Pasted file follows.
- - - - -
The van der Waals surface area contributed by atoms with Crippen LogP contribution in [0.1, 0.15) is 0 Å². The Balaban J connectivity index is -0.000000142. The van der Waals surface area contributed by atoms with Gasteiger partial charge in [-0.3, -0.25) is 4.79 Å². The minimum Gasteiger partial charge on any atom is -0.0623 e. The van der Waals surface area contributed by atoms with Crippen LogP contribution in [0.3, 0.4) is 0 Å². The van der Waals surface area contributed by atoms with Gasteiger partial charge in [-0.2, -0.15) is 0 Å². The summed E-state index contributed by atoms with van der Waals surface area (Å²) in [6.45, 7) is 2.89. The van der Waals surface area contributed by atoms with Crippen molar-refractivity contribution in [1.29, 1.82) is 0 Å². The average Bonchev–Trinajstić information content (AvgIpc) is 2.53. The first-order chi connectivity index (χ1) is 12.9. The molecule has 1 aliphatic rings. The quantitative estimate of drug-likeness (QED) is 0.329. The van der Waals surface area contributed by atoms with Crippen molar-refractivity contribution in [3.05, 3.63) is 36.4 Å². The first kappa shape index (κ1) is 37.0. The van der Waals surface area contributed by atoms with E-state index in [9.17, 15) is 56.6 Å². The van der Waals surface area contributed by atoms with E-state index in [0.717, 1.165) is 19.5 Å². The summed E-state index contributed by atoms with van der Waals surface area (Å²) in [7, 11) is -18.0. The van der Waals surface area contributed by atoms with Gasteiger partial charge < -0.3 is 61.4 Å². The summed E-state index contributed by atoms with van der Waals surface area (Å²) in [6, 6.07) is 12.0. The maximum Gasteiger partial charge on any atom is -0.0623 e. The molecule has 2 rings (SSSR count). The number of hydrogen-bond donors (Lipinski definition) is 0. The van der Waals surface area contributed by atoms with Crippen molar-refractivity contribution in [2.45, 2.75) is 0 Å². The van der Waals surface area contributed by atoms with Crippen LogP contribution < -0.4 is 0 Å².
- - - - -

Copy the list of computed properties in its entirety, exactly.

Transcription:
The van der Waals surface area contributed by atoms with Crippen LogP contribution in [0.1, 0.15) is 0 Å². The Balaban J connectivity index is -0.000000142. The van der Waals surface area contributed by atoms with Gasteiger partial charge in [-0.3, -0.25) is 4.79 Å². The minimum Gasteiger partial charge on any atom is -0.0623 e. The van der Waals surface area contributed by atoms with Crippen LogP contribution in [0.3, 0.4) is 0 Å². The van der Waals surface area contributed by atoms with Gasteiger partial charge in [-0.2, -0.15) is 0 Å². The summed E-state index contributed by atoms with van der Waals surface area (Å²) in [6.45, 7) is 2.89. The van der Waals surface area contributed by atoms with Crippen molar-refractivity contribution in [1.29, 1.82) is 0 Å². The average Bonchev–Trinajstić information content (AvgIpc) is 2.53. The first-order chi connectivity index (χ1) is 12.9. The molecule has 1 aliphatic rings. The quantitative estimate of drug-likeness (QED) is 0.329. The van der Waals surface area contributed by atoms with Crippen molar-refractivity contribution in [3.05, 3.63) is 36.4 Å². The first kappa shape index (κ1) is 37.0. The van der Waals surface area contributed by atoms with E-state index in [9.17, 15) is 56.6 Å². The van der Waals surface area contributed by atoms with E-state index in [0.717, 1.165) is 19.5 Å². The summed E-state index contributed by atoms with van der Waals surface area (Å²) in [7, 11) is -18.0. The van der Waals surface area contributed by atoms with Gasteiger partial charge < -0.3 is 61.4 Å². The summed E-state index contributed by atoms with van der Waals surface area (Å²) in [6, 6.07) is 12.0. The maximum Gasteiger partial charge on any atom is -0.0623 e. The molecule has 2 rings (SSSR count). The number of hydrogen-bond donors (Lipinski definition) is 0. The van der Waals surface area contributed by atoms with Crippen molar-refractivity contribution in [2.45, 2.75) is 0 Å². The van der Waals surface area contributed by atoms with Crippen LogP contribution < -0.4 is 0 Å².